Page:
A Day with Depression

Morning. Alarm goes off. Hit the snooze button – 30 more minutes won’t kill me.

Alarm goes off again. I should probably get up now if I want to be productive today, actually do something other than the bare minimum: shower, go to work, come home, eat, sleep, repeat. I should get up.

Hit the snooze button – 30 more minutes won’t kill me.

Repeat 3-4 times per day. Finally get up, just in time to get ready for work and make it there on time. Take longer than I should in the shower because I’m too busy worrying about anything that could go wrong today. Or already has gone wrong. Have I already screwed up something? “Yes,” my mind says. “Probably.”

Get dressed, drive to work. Radio is on, but it doesn’t matter. My own thoughts are much louder. My boss will probably get mad at me for that thing I did yesterday. My hair looks stupid. Did I take out my trash? Work is going to drag on today. I need more coffee. No, coffee won’t fix this.

Walk into work. My co-workers probably don’t want me here. They’d prefer working with someone “happier.” More talkative. Energetic. Outgoing. I’m none of those things. I smile and say hello, they smile and say hello back. Friendly greetings, bright smiles. How nice of them to put on a show for my sake.

Start working. Work sometimes distracts me long enough that I forget how miserable I am at points. It’s not the job making me miserable – I like the job. It’s the person performing it. I make myself miserable, because what reason do I have to let myself be happy? What have I done to earn that?

A customer is a jerk. Don’t take it personally, Ryan, they would have gotten mad at anyone, you just happened to be there. They probably just had a bad day. Don’t take it personally. Don’t take it personally.

Dwell on it. Make the situation worse by wondering what I could have done to prevent it. Probably nothing – I’m not skillful or smart enough to make good decisions. Somebody else would have handled that better. I screwed up, didn’t I? Yeah, I must have screwed up.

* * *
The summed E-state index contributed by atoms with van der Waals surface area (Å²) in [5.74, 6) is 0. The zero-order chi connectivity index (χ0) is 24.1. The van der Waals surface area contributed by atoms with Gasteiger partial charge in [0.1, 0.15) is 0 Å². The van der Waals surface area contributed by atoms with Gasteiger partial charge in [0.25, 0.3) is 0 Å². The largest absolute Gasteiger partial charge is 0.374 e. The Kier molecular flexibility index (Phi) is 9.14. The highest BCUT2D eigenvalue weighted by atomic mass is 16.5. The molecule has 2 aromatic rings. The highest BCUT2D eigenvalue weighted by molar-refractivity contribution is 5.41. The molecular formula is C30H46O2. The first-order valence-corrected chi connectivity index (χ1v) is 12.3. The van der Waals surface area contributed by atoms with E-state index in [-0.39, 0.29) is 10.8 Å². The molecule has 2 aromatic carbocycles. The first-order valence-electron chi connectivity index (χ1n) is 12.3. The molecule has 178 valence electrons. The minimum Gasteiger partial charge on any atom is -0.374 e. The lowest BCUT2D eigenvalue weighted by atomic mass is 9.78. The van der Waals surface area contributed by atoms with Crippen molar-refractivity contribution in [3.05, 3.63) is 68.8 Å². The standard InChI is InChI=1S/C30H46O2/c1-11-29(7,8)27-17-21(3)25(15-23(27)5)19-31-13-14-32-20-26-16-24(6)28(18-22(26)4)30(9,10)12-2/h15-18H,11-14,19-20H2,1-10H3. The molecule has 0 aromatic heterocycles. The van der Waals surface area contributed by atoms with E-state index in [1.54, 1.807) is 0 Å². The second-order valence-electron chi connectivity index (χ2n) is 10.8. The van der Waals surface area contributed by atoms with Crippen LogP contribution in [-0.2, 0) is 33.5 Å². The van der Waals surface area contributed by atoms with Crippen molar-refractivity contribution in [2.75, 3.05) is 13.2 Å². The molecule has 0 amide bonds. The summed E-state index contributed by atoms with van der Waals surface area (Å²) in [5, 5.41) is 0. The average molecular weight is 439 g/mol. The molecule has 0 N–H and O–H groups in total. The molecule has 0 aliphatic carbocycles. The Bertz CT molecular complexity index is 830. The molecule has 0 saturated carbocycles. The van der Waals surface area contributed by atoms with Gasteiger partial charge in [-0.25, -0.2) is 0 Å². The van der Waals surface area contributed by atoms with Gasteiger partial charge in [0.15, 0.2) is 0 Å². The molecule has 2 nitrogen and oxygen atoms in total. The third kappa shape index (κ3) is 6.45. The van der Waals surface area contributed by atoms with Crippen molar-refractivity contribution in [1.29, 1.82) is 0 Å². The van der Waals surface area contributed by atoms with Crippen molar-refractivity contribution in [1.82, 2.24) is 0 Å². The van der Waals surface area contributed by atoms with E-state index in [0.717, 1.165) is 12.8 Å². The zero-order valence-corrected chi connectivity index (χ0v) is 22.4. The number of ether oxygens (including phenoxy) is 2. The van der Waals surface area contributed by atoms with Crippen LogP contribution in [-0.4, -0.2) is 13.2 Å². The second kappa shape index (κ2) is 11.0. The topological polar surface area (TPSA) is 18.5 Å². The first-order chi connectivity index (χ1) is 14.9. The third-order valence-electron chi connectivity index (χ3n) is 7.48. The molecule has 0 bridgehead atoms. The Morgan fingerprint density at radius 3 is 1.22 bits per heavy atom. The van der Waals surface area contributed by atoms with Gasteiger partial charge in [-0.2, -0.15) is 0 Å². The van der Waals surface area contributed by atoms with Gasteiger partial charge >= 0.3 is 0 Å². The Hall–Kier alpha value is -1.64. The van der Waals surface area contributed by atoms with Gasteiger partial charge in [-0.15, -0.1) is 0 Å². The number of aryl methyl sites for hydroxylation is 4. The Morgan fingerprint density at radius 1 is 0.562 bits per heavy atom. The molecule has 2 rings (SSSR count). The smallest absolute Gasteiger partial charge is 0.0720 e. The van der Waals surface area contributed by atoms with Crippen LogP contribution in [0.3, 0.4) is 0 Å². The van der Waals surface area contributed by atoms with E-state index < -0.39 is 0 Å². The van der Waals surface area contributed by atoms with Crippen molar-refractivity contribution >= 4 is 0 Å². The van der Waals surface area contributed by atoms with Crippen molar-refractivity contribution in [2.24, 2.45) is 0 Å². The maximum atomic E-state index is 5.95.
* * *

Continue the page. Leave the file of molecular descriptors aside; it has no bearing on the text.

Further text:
Get through the rest of work. Drive home, mind slightly calmed because I have a whole (at least) 12 hours before I have to deal with life again. But not fully calmed. Never fully calmed.

Get home. Eat. Man, I wish I knew how to cook. I can’t make anything but the bare essentials when it comes to food – no woman is going to find that attractive. No woman would find me attractive anyway. I’m probably going to eat and just get fat. No, I’m probably already fat.

Change into comfier clothes. Headphones in, music up. Music way, way up. If I can’t get these thoughts out of my head, then I’ll flush them out with music. It even works for a bit. A bit.

Depressing song comes on. I could skip it, but I don’t. I listen to it. People have it so much worse than me, yet here I am sulking in my room. I should be ashamed of myself. I already am ashamed of myself. “Not ashamed enough,” my mind says.

It’s getting late. I should go to bed if I want to get up at a reasonable time tomorrow. But. The sooner I go to bed, the sooner my mind will reach tomorrow. The dreaded tomorrrow, with all of its worries and fears and insecurities. 30 more minutes awake won’t kill me. Or an hour more. Or two. I’ll keep distracting myself from my own mind that way. That’s good, right?

Late night, definitely A.M. I suppose I should get to bed.

Morning. Alarm goes off. Hit the snooze button – 30 more minutes won’t kill me.
——-

Just one of those days. One of those many days. But I stay strong and soldier on. Depression is a plague, a virus, an intruder, a locust, a storm, a dictator. All of these things inside my own mind. But I don’t let it define me.

Don’t let it define you either. You are so much more than that. You have so much to offer. Remember that, like I do, even on the hard days.

– Ryan

Author: Ryan

23, Chicago, mentally all over the place.

3 thoughts on “A Day with Depression”

  1. “My co-workers probably don’t want me here” I actually don’t feel this way about my co-workers because they all are lovely but most everyone else I do feel this way as well. There is one really big thing that has helped me through all of this though. Once i opened my mind to wanting to be strong, it makes the days in which I suffered with depression worth it. It makes the depression worth it because if I survive this day, I can go to bed knowing that I am strong. This might sound strange but it makes depression kind of an adventure. I had to make it that way or I would have been sad my whole life. When I feel depressed and I just want to stare off into space with a lack of interest, I get up anyway like I am in an action movie because it is very hard to do something at those moments. Hope this can help in any way!

    Liked by 1 person

    1. To be honest, saying that my co-workers don’t want me there is absolutely nothing against them – 99 times out of 100 they’re fantastic to be around. I think it’s probably just my mind telling me the worst possible scenario, as it is so prone to do. And that doesn’t sound strange all – it has to be one of the most creative ways to deal with depression I’ve heard thus far. Nothing wrong with a pat on the back because you made it through a tough day. That does help, thank you.

      Liked by 1 person

      1. I completely understand where you are coming from. I haven’t been insulted since I was like twelve but my mind tells me other people are thinking things that have never been actually said to me before. It doesn’t make much sense but it’s always hard not to believe!

        Like

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